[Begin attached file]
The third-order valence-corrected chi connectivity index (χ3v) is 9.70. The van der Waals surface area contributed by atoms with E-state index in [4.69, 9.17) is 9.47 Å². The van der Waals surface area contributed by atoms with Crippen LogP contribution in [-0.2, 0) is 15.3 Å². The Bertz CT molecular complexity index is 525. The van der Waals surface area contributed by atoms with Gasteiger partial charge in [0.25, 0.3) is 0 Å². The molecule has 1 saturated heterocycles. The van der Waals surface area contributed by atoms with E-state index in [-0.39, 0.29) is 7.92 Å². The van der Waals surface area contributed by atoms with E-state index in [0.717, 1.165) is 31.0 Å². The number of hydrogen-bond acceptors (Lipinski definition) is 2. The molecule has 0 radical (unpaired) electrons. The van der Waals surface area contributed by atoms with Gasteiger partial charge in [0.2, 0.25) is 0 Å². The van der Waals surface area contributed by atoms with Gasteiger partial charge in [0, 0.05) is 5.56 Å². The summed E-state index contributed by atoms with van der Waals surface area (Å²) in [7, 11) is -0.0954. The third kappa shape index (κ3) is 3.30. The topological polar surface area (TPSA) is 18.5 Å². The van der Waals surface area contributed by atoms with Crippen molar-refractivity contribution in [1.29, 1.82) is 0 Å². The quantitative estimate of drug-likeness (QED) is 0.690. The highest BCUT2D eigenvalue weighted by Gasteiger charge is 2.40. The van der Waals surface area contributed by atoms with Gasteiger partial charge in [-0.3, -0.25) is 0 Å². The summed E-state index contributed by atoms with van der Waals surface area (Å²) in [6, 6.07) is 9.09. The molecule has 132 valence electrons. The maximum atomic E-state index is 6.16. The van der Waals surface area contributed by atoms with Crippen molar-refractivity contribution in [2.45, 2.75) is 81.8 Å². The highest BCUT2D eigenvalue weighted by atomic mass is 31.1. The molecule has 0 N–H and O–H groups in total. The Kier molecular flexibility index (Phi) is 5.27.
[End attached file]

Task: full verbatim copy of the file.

The third-order valence-corrected chi connectivity index (χ3v) is 9.70. The van der Waals surface area contributed by atoms with E-state index in [4.69, 9.17) is 9.47 Å². The van der Waals surface area contributed by atoms with Crippen LogP contribution in [-0.2, 0) is 15.3 Å². The Bertz CT molecular complexity index is 525. The van der Waals surface area contributed by atoms with Gasteiger partial charge in [0.25, 0.3) is 0 Å². The molecule has 1 saturated heterocycles. The van der Waals surface area contributed by atoms with E-state index in [-0.39, 0.29) is 7.92 Å². The van der Waals surface area contributed by atoms with E-state index in [0.717, 1.165) is 31.0 Å². The number of hydrogen-bond acceptors (Lipinski definition) is 2. The molecule has 0 radical (unpaired) electrons. The van der Waals surface area contributed by atoms with Gasteiger partial charge in [0.2, 0.25) is 0 Å². The van der Waals surface area contributed by atoms with Gasteiger partial charge in [0, 0.05) is 5.56 Å². The summed E-state index contributed by atoms with van der Waals surface area (Å²) in [7, 11) is -0.0954. The third kappa shape index (κ3) is 3.30. The topological polar surface area (TPSA) is 18.5 Å². The van der Waals surface area contributed by atoms with Crippen molar-refractivity contribution in [1.29, 1.82) is 0 Å². The quantitative estimate of drug-likeness (QED) is 0.690. The highest BCUT2D eigenvalue weighted by Gasteiger charge is 2.40. The van der Waals surface area contributed by atoms with Gasteiger partial charge in [-0.3, -0.25) is 0 Å². The summed E-state index contributed by atoms with van der Waals surface area (Å²) in [6, 6.07) is 9.09. The molecule has 132 valence electrons. The maximum atomic E-state index is 6.16. The van der Waals surface area contributed by atoms with Crippen molar-refractivity contribution in [2.45, 2.75) is 81.8 Å². The highest BCUT2D eigenvalue weighted by atomic mass is 31.1. The molecule has 0 N–H and O–H groups in total. The Kier molecular flexibility index (Phi) is 5.27.